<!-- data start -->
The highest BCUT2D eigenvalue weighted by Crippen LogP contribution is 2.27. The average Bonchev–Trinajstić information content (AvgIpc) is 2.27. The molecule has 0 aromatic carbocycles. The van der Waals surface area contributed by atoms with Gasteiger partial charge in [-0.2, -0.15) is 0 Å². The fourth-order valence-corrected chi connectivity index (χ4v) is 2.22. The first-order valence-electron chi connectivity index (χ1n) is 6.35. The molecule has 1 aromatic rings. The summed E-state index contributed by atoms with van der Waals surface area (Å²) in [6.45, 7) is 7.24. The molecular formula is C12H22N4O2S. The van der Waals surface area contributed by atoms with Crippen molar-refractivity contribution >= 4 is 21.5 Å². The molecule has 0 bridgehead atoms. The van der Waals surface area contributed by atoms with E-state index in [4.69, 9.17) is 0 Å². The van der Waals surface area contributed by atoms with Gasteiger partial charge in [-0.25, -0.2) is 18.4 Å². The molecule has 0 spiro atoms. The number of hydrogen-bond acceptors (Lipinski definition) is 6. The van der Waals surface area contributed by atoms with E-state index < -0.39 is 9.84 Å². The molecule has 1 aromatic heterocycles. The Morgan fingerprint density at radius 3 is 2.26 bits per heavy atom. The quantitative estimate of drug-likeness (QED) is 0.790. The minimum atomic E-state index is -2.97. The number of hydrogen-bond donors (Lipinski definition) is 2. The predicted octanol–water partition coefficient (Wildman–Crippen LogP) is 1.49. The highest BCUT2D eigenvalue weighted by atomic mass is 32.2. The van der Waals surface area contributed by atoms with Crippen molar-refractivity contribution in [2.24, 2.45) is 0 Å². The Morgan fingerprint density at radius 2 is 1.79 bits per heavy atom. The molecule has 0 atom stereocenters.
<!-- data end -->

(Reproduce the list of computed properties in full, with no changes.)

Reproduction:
The highest BCUT2D eigenvalue weighted by Crippen LogP contribution is 2.27. The average Bonchev–Trinajstić information content (AvgIpc) is 2.27. The molecule has 0 aromatic carbocycles. The van der Waals surface area contributed by atoms with Gasteiger partial charge in [-0.2, -0.15) is 0 Å². The fourth-order valence-corrected chi connectivity index (χ4v) is 2.22. The first-order valence-electron chi connectivity index (χ1n) is 6.35. The molecule has 1 aromatic rings. The summed E-state index contributed by atoms with van der Waals surface area (Å²) in [6.45, 7) is 7.24. The molecular formula is C12H22N4O2S. The van der Waals surface area contributed by atoms with Crippen molar-refractivity contribution >= 4 is 21.5 Å². The molecule has 0 bridgehead atoms. The van der Waals surface area contributed by atoms with E-state index in [4.69, 9.17) is 0 Å². The van der Waals surface area contributed by atoms with Gasteiger partial charge in [-0.25, -0.2) is 18.4 Å². The molecule has 0 spiro atoms. The number of hydrogen-bond acceptors (Lipinski definition) is 6. The van der Waals surface area contributed by atoms with E-state index < -0.39 is 9.84 Å². The molecule has 1 aromatic heterocycles. The Morgan fingerprint density at radius 3 is 2.26 bits per heavy atom. The quantitative estimate of drug-likeness (QED) is 0.790. The minimum atomic E-state index is -2.97. The number of hydrogen-bond donors (Lipinski definition) is 2. The predicted octanol–water partition coefficient (Wildman–Crippen LogP) is 1.49. The highest BCUT2D eigenvalue weighted by atomic mass is 32.2. The van der Waals surface area contributed by atoms with Crippen molar-refractivity contribution in [2.24, 2.45) is 0 Å². The Morgan fingerprint density at radius 2 is 1.79 bits per heavy atom. The molecule has 0 atom stereocenters.